What did you say?
April 21st, 2020
Writers are by necessity nosy and often listening to other people’s conversations, later jotting down snippets for future use. Writing good dialogue is one of the trickiest things they do. Bad dialogue can, and usually does, turn off a reader no matter how good the plot or scenes. Documenting authentic speech for literary use is one way to write dialogue that has the ring of truth.
The question is, how to use ‘found’ dialogue? Leave in all the ‘ums and ‘ers; the starting, stopping, and re-starting of sentences; the slang; the vulgarity?
Victoria writer, Charles Tidler’s latest book, 7eventy 7even: 77 Found Micro Dramas (Ekstasis $23.95) shows he’s been listening. His micro drama dialogues contain philosophizing, debates, and relationship psychology in everyday banter.
One of his male characters says, “Call my ex-wife if you want.” She replies, “I already did.”
Some of the dramas are complex and puzzling. His ‘young woman at bistro,’ tells her male companion, “You’re not going to sit beside me.” The man moves to a seat across from her, asking, “Did you have anything in mind?”
With 77 micro dramas in 100 pages, Tidler’s dialogues are quickly read, entertaining and thought-provoking. His playwriting skill, developed over several decades, is evident in his scene developments that engage the imagination with effortlessness.
Tidler came to B.C. in 1969. In 1977, he began a long stint teaching playwriting at the University of Victoria.
Prior to playwrighting, his previous poetry titles include North of Indianapolis (1969), published in Indiana, and Flight, The Last American Poem (1976).
Tidler’s early connected one-act plays, Straight Ahead & Blind Dancer (PLCN, 1981; CTR No. 34, Spring 1982) premiered in Vancouver and were later published, as was his next play in 1983, Farewell Heart.
His collaboration on Make Me Laugh for the Edmonton Fringe Festival was followed by The Butcher’s Apron for Theatre Passe Muraille in 1990, the same year he adapted Jack Hodgins’s Spit Delaney’s Island in Victoria.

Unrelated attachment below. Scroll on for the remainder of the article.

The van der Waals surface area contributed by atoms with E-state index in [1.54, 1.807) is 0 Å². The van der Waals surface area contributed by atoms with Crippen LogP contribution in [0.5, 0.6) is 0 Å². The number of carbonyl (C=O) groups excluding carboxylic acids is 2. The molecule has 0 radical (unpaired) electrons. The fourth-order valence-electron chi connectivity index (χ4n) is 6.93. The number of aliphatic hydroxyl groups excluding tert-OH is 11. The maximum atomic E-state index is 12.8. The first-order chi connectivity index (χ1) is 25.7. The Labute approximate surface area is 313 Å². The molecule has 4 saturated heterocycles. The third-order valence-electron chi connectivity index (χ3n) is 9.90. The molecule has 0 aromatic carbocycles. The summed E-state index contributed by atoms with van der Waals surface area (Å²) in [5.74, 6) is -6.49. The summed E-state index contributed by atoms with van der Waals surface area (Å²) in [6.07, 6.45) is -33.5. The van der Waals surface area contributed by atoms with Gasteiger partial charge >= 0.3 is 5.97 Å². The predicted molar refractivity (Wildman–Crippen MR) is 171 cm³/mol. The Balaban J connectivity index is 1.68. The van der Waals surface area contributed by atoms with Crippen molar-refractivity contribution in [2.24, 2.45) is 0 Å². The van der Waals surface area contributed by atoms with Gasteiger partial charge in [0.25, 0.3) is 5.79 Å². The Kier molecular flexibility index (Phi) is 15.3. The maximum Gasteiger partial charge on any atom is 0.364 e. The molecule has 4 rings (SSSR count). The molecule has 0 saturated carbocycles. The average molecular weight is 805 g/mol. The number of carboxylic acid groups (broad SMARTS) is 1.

Spit Delaney is a steam locomotive operator at a pulp mill. After decades of rising at 4 a.m. to fire up his beloved steam engine, Spit finds himself without this job when the pulp mill replaces ‘Old Number One’ with a modern diesel engine. Spit declares that he is, “Not sure of where or how I belong.” Spit’s relationship with his family and the world around him is thrown into turmoil as he doggedly tries to hang onto an identity that is no longer relevant. This is the stuff of comedy, and yet it is also the stuff of the human condition. As we laugh at Spit’s misguided struggle to stay the same, we empathize with his loneliness at being left behind while others move on – more readily adapting to a changing world. But there are magical forces at work here, guiding Spit – kicking and screaming – towards a deeper understanding of himself and an unexpected outcome.
Red Mango: a blues (Anvil, 2001) is a monologue about Charlie who follows the ‘large carrot’ between his legs. That carrot goes anywhere there’s music, sweat, and the possibility of getting laid. His novel about a jazz trumpeter, Going to New Orleans (Anvil 2004) has been described as a post-Beat neo-bebop gumbo. This first person narrative and sexual odyssey is about the music, history and literature of New Orleans–and a murder.
Tortoise Boy (Anvil 2008) is a concert of four monologues from disparate people brought together in the emergency ward of a hospital after a teenager has undergone a psychiatric crisis.
Hard Hed: The Hoosier Chapman Papers (Anvil 2011), is described as a “contemporary retelling of the Johnny Appleseed story,” and follows an apple orchardist – also a historian – who has just been released from an Ohio jail after serving two years for planting wild apple trees in a city park.
Charles Tidler has won National Radio Awards and was a finalist for the Governor General’s Literary Award for Drama. He continues to call Victoria his home.
978-1771-7131-6-0 (7eventy 7even)
Leave a Reply